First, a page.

A juvenile was convicted of first degree murder by a Jury when tried as an adult in the Circuit Court on a charge of capital murder in the commission of robbery while armed with a dangerous weapon [Code Sec. 18.2-31(d)]. His sentence was fixed by the Court at life imprisonment. The juvenile contends on appeal that he was denied equal protection, Code Sec. 16.1-272 requiring sentencing by the Court for a juvenile whereas Code Sec. 19.2-295 requires an adult tried by a Jury to have his sentence fixed by the Jury.
1. A fundamental right is one explicitly or implicitly guaranteed by the Constitution.
2. While the right to Jury trial on the issue of guilt or innocence is a fundamental one, the right granted adults to have their sentences fixed by Juries is purely statutory in both origin and nature (Code Sec. 19.2-295).
3. Whether withholding from a juvenile the statutory right to Jury sentencing is a denial of equal protection of the laws should be determined by applying a rational basis test rather than a strict scrutiny test, the latter test requiring the showing of a compelling state interest.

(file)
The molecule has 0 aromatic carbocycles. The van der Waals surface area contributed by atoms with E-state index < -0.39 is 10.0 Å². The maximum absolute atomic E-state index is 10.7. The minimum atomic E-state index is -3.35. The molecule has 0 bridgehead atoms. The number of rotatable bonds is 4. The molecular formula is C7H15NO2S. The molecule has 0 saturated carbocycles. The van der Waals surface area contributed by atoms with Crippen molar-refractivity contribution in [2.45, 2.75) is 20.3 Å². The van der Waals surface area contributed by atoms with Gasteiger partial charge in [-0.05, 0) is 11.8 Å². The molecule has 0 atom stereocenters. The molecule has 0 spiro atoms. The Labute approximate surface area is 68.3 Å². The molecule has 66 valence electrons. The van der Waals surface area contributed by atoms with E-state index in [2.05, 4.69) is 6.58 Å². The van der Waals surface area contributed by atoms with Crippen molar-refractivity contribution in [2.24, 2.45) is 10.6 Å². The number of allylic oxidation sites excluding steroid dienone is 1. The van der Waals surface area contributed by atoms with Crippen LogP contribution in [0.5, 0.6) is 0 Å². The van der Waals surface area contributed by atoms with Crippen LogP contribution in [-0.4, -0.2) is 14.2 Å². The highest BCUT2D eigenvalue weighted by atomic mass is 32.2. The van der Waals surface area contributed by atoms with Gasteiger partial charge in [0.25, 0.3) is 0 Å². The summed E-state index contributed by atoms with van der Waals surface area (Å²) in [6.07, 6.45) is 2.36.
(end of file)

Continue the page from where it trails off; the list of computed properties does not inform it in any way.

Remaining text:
4. In applying the rational basis test, courts will not overturn a statutory classification on equal protection grounds unless it is so unrelated to the achievement of a legitimate purpose that it appears irrational.
5. A rational basis exists for the legislative classification withholding Jury sentencing in the case of juveniles under Code Sec. 16.1-272 while providing for Jury sentencing of adults under Code Sec. 19.2-295, juveniles enjoying a privileged status in the law not enjoyed by adults. The Commonwealth has special concern for juveniles. Code Sec. 16.1-227 provides that in all proceedings the welfare of the child is the paramount concern of the State and Code Sec. 16.1-272 permits the Circuit Court to treat a juvenile accused in all respects as a juvenile, although treating him as an adult with respect to determining guilt or innocence and subjecting him to adult penalties in the sentencing phase of his case.